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Meet Woodside's newest employee: IBM's Watson

Meet Woodside's newest employee: IBM's Watson

Supercomputer to help oil and gas company improve decision making and enhance efficiencies

IBM's Watson takes on Jeopardy champs and wins.

IBM's Watson takes on Jeopardy champs and wins.

Oil and gas company Woodside has enlisted IBM's supercomputer, Watson, to help improve decision making and enhance efficiencies.

The cognitive computing system, which has already been deployed at several Australian organisations, will be trained by Woodside engineers, enabling users to surface evidence-weighted insights from large volumes of unstructured and historical data contained in project reports in seconds.

Watson is part of Woodside’s strategy to use predictive data science to leverage more than 30 years of collective knowledge and experience as a leading liquefied natural gas operator, to maintain a strong competitive advantage.

Allowing a broad population of employees to leverage this knowledge will enhance Woodside’s collective expertise in designing, fabricating and constructing major oil and gas facilities as well as managing major turnarounds, according to a company statement.

Delivered via the cloud, the cognitive advisory service - ‘Lesson Learned’ – scales the knowledge of engineers making insights and information quickly accessible to a wide group.

It has the potential to lead to faster resolutions, improved process flow and operational outcomes.

Lesson Learned will enable Woodside’s engineering teams to ask complex questions in natural language.

Woodside senior vice president strategy, science and technology, Shaun Gregory, said data science was the essential next chapter in knowledge management, enabling the company to unlock collective intelligence.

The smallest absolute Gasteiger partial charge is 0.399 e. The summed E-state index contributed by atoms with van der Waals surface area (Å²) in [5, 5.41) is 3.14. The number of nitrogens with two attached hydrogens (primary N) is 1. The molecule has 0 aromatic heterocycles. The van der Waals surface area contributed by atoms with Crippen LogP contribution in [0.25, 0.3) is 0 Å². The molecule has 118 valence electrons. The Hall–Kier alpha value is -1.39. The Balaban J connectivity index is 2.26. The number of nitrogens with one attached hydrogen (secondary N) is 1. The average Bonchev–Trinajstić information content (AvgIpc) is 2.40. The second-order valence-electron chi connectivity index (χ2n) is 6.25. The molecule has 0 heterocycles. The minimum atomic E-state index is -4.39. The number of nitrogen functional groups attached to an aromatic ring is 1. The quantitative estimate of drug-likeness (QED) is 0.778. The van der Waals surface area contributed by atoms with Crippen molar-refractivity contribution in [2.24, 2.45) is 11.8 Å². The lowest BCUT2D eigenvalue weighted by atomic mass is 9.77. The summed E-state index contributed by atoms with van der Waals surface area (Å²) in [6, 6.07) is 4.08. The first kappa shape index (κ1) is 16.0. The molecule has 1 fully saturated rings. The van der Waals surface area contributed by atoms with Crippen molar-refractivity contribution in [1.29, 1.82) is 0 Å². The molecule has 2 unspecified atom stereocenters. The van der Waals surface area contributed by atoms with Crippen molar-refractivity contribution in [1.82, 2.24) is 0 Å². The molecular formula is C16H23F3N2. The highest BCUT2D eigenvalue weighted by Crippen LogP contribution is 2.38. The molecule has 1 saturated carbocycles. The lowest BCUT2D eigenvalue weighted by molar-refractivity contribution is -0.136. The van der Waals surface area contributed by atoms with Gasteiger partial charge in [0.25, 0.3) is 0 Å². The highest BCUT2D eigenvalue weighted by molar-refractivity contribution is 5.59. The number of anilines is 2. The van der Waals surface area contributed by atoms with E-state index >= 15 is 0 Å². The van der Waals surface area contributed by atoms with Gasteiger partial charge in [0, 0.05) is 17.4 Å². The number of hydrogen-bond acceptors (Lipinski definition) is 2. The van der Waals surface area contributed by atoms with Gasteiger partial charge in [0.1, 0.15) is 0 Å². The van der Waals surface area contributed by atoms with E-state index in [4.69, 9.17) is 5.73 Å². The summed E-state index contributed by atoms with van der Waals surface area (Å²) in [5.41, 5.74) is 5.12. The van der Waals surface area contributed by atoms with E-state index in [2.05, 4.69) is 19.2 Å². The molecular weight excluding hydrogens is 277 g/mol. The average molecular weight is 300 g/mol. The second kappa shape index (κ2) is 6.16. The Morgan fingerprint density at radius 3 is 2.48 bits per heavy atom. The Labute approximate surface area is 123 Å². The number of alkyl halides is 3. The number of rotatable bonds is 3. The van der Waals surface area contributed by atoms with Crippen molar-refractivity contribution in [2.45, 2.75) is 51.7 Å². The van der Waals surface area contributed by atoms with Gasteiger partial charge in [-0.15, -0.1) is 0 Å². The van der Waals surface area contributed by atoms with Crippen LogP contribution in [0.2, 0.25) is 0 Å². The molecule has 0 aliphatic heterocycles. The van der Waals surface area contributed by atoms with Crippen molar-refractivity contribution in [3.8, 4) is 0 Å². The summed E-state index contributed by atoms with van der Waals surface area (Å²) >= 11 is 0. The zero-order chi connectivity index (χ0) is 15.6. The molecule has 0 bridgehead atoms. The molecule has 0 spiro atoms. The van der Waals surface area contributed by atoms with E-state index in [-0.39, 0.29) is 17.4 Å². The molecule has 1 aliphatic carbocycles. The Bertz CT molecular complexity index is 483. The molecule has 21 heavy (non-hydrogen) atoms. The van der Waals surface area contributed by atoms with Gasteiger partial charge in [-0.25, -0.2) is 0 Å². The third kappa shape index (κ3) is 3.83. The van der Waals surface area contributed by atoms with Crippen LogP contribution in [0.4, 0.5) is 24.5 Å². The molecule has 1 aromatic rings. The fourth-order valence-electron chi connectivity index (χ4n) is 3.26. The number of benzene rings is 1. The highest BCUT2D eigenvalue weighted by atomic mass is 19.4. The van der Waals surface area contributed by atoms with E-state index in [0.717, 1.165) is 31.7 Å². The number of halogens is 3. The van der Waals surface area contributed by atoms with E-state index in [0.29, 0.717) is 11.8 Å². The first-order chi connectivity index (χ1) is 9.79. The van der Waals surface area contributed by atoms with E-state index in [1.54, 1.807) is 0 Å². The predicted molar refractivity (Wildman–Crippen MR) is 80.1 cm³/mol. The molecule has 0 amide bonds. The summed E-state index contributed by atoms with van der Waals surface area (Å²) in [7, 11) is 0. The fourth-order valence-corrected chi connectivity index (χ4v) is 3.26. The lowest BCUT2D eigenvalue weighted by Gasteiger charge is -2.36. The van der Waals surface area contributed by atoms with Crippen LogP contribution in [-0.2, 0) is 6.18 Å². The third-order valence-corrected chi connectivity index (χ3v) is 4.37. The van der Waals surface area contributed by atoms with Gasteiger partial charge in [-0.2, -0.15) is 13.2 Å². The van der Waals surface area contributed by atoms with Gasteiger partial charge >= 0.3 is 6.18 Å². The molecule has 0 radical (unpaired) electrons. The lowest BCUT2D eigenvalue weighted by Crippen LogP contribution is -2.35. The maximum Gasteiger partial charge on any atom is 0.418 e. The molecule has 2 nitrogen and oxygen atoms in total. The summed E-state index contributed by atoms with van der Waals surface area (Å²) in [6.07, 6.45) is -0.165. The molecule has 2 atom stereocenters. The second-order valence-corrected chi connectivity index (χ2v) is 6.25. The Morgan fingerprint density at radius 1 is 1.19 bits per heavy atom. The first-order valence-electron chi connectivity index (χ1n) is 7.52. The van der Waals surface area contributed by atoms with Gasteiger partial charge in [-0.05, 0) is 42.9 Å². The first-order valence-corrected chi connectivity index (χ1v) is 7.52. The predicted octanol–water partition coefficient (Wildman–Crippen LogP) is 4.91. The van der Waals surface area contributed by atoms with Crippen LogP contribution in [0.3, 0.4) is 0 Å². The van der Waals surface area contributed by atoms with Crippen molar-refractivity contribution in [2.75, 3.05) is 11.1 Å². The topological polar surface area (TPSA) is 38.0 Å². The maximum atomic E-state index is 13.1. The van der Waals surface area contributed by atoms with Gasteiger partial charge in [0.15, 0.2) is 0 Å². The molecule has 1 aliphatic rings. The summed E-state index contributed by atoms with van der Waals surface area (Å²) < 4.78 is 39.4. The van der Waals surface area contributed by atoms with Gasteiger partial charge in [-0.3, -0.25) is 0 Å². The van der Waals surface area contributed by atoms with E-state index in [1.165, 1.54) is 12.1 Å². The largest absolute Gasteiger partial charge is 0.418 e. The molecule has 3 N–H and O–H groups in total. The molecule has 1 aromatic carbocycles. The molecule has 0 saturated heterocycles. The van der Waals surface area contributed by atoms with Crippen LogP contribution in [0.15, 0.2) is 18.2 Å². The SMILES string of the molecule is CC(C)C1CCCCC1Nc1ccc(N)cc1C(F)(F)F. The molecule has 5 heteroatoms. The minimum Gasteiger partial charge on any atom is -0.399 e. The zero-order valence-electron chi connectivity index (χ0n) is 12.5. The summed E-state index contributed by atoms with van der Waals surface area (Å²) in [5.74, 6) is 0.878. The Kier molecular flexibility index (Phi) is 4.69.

“We are bringing a new toolkit to the company in the form of evidence based predictive data science that will bring down costs and increase efficiencies across our organisation,” he said.

“Data science, underpinned by an exponentially increasing volume and variety of data and the rapidly decreasing cost of computing, is likely to be a major disruptive technology in our industry over the next decade.

"Our plan is to turn all of this data into a predictive tool, where every part of our organisation will be able to make decisions based on informed and accurate insights."

IBM A/NZ managing director, Kerry Purcell, said Watson was transforming how Australian banks, universities, government were capitalising on data.

“In any area where knowledge professionals are working with an ever-increasing volume of data, Watson is fundamentally changing how these organisations operate, make decisions, drive growth and gain competitive advantage,” he said.

Read more: Danaher takes Navman Wireless under its wing

Previous deployment include ANZ Wealth, which is using Watson at the Sydney Grow centre to help more than 400 financial planners with an investor engagement advisory tool.

The bank’s goal is to shorten and improve the process of providing financial advice by a matter of weeks by matching client requirements to market offers.

IP Australia, is also trialling Watson across different applications to deliver better IP rights and inventor services.

Further, Deakin University is using IBM Watson to create an intelligent digital guide for students.

The Watson technology is embedded in DeakinSync, a digital hub designed to serve students’ information needs from any location at any time of the day.

While Immigration and Border Protection uses Watson to help analysts within the Portfolio to draw further insights from unstructured data sources, such as news feeds and government reports.


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Tags Deakin UniversityIP AustraliaScience and TechnologyANZ WealthKerry PurcellImmigration and Border ProtectionIBM A/NZ managing directorWoodside senior vice president strategyShaun GregoryLesson Learned

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